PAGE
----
Despite relatively high salaries and an outsized share of Ivy League degrees, Asian-Americans are underrepresented in executive suites, according to a study released Monday.
Roughly 5% of U.S. residents identify themselves as Asian, but less than 2% of executive roles at Fortune 500 companies are held by Asian-American professionals, according to the report from the Center for Work-Life Policy, a New York-based nonprofit think tank funded by some of the country's biggest companies.
Indeed, only seven Asian professionals currently lead Fortune 500 companies, including Vikram Pandit at Citigroup and Indra Nooyi at PepsiCo. Yet Asians often hit the workforce with highly coveted degrees. Asians and Asian Americans comprise 16% of undergraduates in the Ivy League, according to the National Center for Education Statistics, and 35% of undergraduates at University of California at Berkeley, Massachusetts Institute of Technology and Stanford University.
The Center's report surveyed 2,952 Asian-Americans (about half born in the U.S.) and included follow-up interviews with respondents and with a number of companies that are building career development initiatives for Asian employees.
One-quarter of Asian respondents said they face workplace discrimination, while only 4% of Caucasians believe Asians are treated unfairly on the job. According to the report, Asian-American workers are also more likely than other minority workers to work less or consider quitting because of bias.
Ironically, the relative success of Asian workers may be exacerbating the problem. To date, few companies have had career development programs for Asian employees, because they are seen as a "model minority," according to the report.
Ripa Rashid, a coauthor of the report, said that the survey reveals something that she hears often from workers and managers: Asian-American employees are culturally uncomfortable with the type of swagger and self-promotion that often spells success in U.S. firms.
The study also showed that Asian employees may be less comfortable sharing their personal lives with coworkers and less likely to enlist more senior coworkers as mentors or sponsors.
"They just put their heads down and work and believe that's all it takes to get to the top," Ms. Rashid said.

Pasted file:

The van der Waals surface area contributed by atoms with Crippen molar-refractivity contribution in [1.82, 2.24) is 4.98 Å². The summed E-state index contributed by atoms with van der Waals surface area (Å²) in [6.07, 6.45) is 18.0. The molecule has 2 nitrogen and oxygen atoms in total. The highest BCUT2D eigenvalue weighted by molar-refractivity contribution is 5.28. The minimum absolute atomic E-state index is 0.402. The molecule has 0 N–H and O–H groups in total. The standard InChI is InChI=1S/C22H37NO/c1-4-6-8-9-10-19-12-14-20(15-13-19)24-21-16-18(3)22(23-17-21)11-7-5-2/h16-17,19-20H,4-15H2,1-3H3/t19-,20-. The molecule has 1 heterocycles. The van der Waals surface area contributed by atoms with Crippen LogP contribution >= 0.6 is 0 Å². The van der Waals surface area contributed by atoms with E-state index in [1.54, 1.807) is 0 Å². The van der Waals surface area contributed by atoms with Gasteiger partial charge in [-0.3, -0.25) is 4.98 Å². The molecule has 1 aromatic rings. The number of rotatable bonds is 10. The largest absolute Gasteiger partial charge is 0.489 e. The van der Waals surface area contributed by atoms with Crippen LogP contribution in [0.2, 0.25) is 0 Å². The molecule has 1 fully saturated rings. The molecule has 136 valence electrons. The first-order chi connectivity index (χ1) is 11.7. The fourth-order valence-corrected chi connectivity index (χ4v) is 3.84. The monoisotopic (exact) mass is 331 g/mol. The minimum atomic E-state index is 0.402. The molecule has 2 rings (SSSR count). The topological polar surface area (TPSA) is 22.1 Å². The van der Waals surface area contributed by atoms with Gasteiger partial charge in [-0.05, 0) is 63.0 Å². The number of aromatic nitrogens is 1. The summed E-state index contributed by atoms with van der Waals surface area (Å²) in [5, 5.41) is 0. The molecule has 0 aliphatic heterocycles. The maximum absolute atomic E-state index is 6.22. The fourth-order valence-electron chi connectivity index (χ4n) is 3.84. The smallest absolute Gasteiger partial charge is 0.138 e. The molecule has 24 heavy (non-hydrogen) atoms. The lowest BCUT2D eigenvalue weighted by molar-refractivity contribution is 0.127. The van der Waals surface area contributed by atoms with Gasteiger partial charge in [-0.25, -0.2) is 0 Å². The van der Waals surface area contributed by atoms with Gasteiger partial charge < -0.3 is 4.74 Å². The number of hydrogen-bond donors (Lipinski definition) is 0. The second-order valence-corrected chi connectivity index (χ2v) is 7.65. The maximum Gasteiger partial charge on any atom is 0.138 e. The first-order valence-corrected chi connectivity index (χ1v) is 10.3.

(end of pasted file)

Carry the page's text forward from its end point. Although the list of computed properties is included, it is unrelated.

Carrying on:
A few companies have addressed the issue. Merck & Co. started a program dubbed "the Art of Cultural Fluency" to help Asian employees fine-tune soft skills like presentation. "The ah-ha [moment] came quite a few years ago when we knew we needed a bold plan," said Deborah Dagit, the pharmaceutical giant's chief diversity officer. At the end of 2009, 6% of the U.S. workforce at Merck claimed Asian heritage, but that demographic comprised only 4% of the company's executives and senior managers.
In early 2010, AllianceBernstein started twice monthly voluntary seminars for its Asian employees with Toastmasters, a nonprofit public-speaking organization. The fund management firm now has its own Toastmasters chapters in New York, San Antonio, Tex. and the United Kingdom. "We didn't want to do a training program, because they tend to be one-size fits all," said Vicki Walia, director of talent management and diversity at AllianceBernstein. "This gave each individual an opportunity to practice a skill."
Jane Hyun, a corporate consultant and author of "Breaking the Bamboo Ceiling," said Asian-Americans face very subtle but strong cultural barriers at work.
"In Asia, there's a saying that the loudest duck gets shot; in America it's: the squeaky wheel gets the grease," said Ms. Hyun. "These things are totally different and at odds with each other."
Ms. Hyun helped Merck craft its program. Critical to its success, she pointed out, was buy-in from 20 non-Asian senior managers. "In America, we tend to assume that we should simply treat people the same way," she said. "But that's not always the best way to handle very different cultural values."
Write to Kyle Stock